If your wooden cutting board warps, this means it’ll bend and twist out of shape. In most cases, these boards will transform into something that can no longer be used as a cutting board. Having a flat, even surface is crucial for cutting and chopping. Warping is commonly seen with thin wooden and plastic cutting boards.


Although melting is more common with plastic cutting boards, a cutting board that melts is no longer useable. The hot material will also most likely drip onto other dishes in your dishwasher, causing irreversible damage. Melting can even pose a risk to the dishwasher itself.

While the melting may not be as extensive, it is still important that you avoid this issue as much as possible. You can never ensure a small amount of melting, or none at all.

How to Properly Clean Wooden Cutting Boards

Wooden cutting boards are popular among both professional chefs and home chefs, and for good reason. Not only are they attractive, but they are also gentle on knives, durable, naturally antibacterial, and can double as serving platters. Despite their many benefits, they do require more upkeep than most other kitchen tools.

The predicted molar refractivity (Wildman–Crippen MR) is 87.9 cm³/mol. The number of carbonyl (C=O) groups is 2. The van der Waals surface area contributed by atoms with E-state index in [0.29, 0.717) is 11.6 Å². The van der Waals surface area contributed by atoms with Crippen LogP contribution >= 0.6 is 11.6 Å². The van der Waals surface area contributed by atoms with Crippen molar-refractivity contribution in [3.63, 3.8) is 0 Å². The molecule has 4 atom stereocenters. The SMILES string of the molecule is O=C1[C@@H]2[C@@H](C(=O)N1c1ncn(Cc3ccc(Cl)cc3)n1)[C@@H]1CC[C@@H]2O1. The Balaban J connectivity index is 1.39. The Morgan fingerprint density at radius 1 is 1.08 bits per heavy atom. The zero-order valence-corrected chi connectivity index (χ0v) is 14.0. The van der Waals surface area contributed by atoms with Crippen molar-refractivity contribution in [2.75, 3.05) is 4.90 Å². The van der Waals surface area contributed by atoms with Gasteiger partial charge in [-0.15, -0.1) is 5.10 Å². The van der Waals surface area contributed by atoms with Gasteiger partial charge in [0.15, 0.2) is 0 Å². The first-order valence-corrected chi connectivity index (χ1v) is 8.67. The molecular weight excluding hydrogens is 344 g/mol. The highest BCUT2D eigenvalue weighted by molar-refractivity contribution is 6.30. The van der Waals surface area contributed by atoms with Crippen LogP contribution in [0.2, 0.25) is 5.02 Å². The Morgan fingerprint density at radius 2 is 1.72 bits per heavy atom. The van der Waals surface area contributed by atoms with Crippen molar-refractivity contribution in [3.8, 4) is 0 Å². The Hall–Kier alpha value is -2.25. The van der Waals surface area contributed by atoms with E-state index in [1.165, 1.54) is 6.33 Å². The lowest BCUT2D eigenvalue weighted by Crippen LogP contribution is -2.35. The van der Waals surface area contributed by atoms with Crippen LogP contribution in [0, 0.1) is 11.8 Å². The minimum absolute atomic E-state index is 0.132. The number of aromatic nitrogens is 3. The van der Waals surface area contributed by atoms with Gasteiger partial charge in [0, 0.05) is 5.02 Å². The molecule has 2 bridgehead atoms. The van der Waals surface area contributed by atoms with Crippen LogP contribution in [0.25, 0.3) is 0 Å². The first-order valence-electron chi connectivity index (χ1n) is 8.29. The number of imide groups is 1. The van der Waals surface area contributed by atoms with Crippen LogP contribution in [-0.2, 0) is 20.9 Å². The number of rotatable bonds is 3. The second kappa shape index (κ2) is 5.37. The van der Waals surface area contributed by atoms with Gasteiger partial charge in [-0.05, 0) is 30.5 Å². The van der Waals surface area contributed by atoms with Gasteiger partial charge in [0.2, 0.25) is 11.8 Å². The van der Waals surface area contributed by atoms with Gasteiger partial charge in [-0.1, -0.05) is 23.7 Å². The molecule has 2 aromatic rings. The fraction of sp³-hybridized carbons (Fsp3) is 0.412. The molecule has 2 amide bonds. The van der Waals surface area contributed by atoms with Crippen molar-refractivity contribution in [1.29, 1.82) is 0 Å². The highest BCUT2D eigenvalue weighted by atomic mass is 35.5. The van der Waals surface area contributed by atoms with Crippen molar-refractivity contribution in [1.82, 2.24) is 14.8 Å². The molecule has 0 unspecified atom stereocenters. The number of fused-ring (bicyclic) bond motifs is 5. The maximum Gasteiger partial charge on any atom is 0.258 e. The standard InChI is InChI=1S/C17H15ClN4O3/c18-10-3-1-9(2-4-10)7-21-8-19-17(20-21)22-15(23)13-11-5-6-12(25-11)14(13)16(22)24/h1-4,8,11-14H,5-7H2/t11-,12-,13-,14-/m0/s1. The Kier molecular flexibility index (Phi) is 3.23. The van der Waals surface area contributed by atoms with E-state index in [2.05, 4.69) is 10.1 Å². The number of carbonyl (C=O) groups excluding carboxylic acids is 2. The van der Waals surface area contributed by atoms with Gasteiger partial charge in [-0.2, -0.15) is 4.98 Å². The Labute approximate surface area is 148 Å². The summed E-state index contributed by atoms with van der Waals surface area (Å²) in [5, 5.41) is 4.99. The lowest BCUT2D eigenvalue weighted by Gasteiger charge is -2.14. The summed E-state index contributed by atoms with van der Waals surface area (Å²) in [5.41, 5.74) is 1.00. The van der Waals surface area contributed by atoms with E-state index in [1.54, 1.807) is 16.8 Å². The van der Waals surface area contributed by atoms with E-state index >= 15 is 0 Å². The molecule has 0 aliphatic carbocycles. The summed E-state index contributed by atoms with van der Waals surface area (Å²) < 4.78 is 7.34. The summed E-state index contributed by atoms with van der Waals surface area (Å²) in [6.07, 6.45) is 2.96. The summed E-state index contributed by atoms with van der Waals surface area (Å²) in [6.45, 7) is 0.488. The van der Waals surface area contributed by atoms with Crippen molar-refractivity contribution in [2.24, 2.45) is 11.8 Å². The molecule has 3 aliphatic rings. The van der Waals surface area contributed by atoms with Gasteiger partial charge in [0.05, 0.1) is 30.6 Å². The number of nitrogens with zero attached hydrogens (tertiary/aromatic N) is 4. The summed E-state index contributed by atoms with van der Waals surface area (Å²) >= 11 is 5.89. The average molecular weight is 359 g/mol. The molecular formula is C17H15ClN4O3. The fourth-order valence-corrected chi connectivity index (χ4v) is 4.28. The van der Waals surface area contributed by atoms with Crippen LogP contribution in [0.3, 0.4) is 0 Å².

After Each Use

Cutting boards that are made out of wood should never be placed in the dishwasher and should only be hand washed. The drawn-out exposure to water and high heat in a dishwasher will cause wood cutting boards to warp, split, and crack. After each use, clean your wooden cutting board a soft sponge, warm water, and a mild dish detergent. Clean thoroughly to ensure that you get into all the crevices where food and bacteria may be hiding.

After you’ve finished washing, it’s important that immediately dry off the wooden board using a dry dish towel and then let it air dry fully before you use it again. With wood, allowing the board to sit for too long can cause the fibers to swell, resulting in splitting or warping of the wood.

Deep Clean

If you start to notice an unpleasant odor or you simply want to give your wooden cutting board a good deep clean, follow these steps:

  1. Sprinkle about a cup of baking powder all over the board, and then follow it up with a cup of white vinegar.